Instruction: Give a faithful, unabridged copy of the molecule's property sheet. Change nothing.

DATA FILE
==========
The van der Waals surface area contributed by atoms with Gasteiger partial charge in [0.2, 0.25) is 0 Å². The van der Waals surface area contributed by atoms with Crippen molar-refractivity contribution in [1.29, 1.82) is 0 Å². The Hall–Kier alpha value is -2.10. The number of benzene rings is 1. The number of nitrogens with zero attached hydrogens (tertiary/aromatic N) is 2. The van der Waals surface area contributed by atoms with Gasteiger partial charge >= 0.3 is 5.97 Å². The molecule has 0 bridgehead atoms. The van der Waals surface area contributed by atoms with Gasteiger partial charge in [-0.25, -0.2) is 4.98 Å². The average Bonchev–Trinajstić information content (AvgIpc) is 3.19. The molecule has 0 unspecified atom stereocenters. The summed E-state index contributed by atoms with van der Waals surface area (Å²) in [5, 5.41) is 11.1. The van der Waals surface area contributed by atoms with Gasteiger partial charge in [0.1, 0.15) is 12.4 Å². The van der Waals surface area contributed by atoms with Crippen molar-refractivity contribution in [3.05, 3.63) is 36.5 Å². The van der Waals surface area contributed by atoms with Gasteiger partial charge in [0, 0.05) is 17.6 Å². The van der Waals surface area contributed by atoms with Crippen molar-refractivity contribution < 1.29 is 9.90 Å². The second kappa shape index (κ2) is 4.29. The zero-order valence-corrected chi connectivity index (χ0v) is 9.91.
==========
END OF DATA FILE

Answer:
The van der Waals surface area contributed by atoms with Gasteiger partial charge in [0.2, 0.25) is 0 Å². The van der Waals surface area contributed by atoms with Crippen molar-refractivity contribution in [1.29, 1.82) is 0 Å². The Hall–Kier alpha value is -2.10. The number of benzene rings is 1. The number of nitrogens with zero attached hydrogens (tertiary/aromatic N) is 2. The van der Waals surface area contributed by atoms with Gasteiger partial charge >= 0.3 is 5.97 Å². The molecule has 0 bridgehead atoms. The van der Waals surface area contributed by atoms with Gasteiger partial charge in [-0.25, -0.2) is 4.98 Å². The average Bonchev–Trinajstić information content (AvgIpc) is 3.19. The molecule has 0 unspecified atom stereocenters. The summed E-state index contributed by atoms with van der Waals surface area (Å²) in [5, 5.41) is 11.1. The van der Waals surface area contributed by atoms with Gasteiger partial charge in [0.1, 0.15) is 12.4 Å². The van der Waals surface area contributed by atoms with Crippen molar-refractivity contribution in [3.05, 3.63) is 36.5 Å². The van der Waals surface area contributed by atoms with Gasteiger partial charge in [0, 0.05) is 17.6 Å². The van der Waals surface area contributed by atoms with Crippen molar-refractivity contribution < 1.29 is 9.90 Å². The second kappa shape index (κ2) is 4.29. The zero-order valence-corrected chi connectivity index (χ0v) is 9.91.